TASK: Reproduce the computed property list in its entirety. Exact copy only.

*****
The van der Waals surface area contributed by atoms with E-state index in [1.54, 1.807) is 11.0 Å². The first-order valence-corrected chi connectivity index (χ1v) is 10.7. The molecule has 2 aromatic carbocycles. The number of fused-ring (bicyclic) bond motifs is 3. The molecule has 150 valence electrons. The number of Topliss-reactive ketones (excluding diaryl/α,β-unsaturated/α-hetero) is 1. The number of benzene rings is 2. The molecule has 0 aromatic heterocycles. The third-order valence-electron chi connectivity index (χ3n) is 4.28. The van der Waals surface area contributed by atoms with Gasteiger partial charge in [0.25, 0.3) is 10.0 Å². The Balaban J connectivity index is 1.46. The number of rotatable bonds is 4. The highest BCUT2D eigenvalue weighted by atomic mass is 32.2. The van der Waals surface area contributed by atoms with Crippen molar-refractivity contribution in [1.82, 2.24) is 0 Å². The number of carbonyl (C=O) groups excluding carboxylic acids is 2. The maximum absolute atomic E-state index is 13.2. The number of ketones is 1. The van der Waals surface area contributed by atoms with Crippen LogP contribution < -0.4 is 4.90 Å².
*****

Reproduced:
The van der Waals surface area contributed by atoms with E-state index in [1.54, 1.807) is 11.0 Å². The first-order valence-corrected chi connectivity index (χ1v) is 10.7. The molecule has 2 aromatic carbocycles. The number of fused-ring (bicyclic) bond motifs is 3. The molecule has 150 valence electrons. The number of Topliss-reactive ketones (excluding diaryl/α,β-unsaturated/α-hetero) is 1. The number of benzene rings is 2. The molecule has 0 aromatic heterocycles. The third-order valence-electron chi connectivity index (χ3n) is 4.28. The van der Waals surface area contributed by atoms with Gasteiger partial charge in [0.25, 0.3) is 10.0 Å². The Balaban J connectivity index is 1.46. The number of rotatable bonds is 4. The highest BCUT2D eigenvalue weighted by atomic mass is 32.2. The van der Waals surface area contributed by atoms with Crippen molar-refractivity contribution in [1.82, 2.24) is 0 Å². The number of carbonyl (C=O) groups excluding carboxylic acids is 2. The maximum absolute atomic E-state index is 13.2. The number of ketones is 1. The van der Waals surface area contributed by atoms with Crippen LogP contribution < -0.4 is 4.90 Å².